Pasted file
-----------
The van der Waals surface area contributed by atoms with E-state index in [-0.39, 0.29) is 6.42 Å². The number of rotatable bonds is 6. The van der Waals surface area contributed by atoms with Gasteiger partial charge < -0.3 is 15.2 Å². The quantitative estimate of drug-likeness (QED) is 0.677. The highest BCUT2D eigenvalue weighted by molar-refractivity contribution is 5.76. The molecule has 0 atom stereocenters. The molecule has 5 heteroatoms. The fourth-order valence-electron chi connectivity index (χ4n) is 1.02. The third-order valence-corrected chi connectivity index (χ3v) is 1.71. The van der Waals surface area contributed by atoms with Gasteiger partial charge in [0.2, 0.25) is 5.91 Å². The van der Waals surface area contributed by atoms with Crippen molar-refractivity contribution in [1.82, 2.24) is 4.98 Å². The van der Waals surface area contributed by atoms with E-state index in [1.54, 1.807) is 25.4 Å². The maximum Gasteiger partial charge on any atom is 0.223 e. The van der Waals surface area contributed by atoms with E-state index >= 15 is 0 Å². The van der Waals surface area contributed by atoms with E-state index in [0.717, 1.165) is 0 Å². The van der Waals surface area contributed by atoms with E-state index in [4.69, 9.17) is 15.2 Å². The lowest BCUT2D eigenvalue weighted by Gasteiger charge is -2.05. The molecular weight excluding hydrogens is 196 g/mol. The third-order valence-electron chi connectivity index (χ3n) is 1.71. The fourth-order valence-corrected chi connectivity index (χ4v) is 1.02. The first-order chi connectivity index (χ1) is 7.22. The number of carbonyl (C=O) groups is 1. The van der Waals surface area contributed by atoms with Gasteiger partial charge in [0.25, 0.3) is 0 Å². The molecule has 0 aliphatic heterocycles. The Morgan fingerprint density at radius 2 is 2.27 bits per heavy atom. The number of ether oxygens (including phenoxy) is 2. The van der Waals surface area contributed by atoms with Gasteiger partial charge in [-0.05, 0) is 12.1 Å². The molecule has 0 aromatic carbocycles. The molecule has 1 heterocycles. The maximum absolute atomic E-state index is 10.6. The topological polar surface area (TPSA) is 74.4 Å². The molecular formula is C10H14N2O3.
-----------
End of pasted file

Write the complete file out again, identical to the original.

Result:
The van der Waals surface area contributed by atoms with E-state index in [-0.39, 0.29) is 6.42 Å². The number of rotatable bonds is 6. The van der Waals surface area contributed by atoms with Gasteiger partial charge < -0.3 is 15.2 Å². The quantitative estimate of drug-likeness (QED) is 0.677. The highest BCUT2D eigenvalue weighted by molar-refractivity contribution is 5.76. The molecule has 0 atom stereocenters. The molecule has 5 heteroatoms. The fourth-order valence-electron chi connectivity index (χ4n) is 1.02. The third-order valence-corrected chi connectivity index (χ3v) is 1.71. The van der Waals surface area contributed by atoms with Gasteiger partial charge in [0.2, 0.25) is 5.91 Å². The van der Waals surface area contributed by atoms with Crippen molar-refractivity contribution in [1.82, 2.24) is 4.98 Å². The van der Waals surface area contributed by atoms with E-state index in [1.54, 1.807) is 25.4 Å². The maximum Gasteiger partial charge on any atom is 0.223 e. The van der Waals surface area contributed by atoms with E-state index >= 15 is 0 Å². The van der Waals surface area contributed by atoms with E-state index in [0.717, 1.165) is 0 Å². The van der Waals surface area contributed by atoms with E-state index in [4.69, 9.17) is 15.2 Å². The lowest BCUT2D eigenvalue weighted by Gasteiger charge is -2.05. The molecular weight excluding hydrogens is 196 g/mol. The third-order valence-electron chi connectivity index (χ3n) is 1.71. The fourth-order valence-corrected chi connectivity index (χ4v) is 1.02. The first-order chi connectivity index (χ1) is 7.22. The number of carbonyl (C=O) groups is 1. The van der Waals surface area contributed by atoms with Gasteiger partial charge in [0.25, 0.3) is 0 Å². The molecule has 0 aliphatic heterocycles. The Morgan fingerprint density at radius 2 is 2.27 bits per heavy atom. The number of ether oxygens (including phenoxy) is 2. The van der Waals surface area contributed by atoms with Gasteiger partial charge in [-0.05, 0) is 12.1 Å². The molecule has 0 aromatic carbocycles. The molecule has 1 heterocycles. The maximum absolute atomic E-state index is 10.6. The topological polar surface area (TPSA) is 74.4 Å². The molecular formula is C10H14N2O3.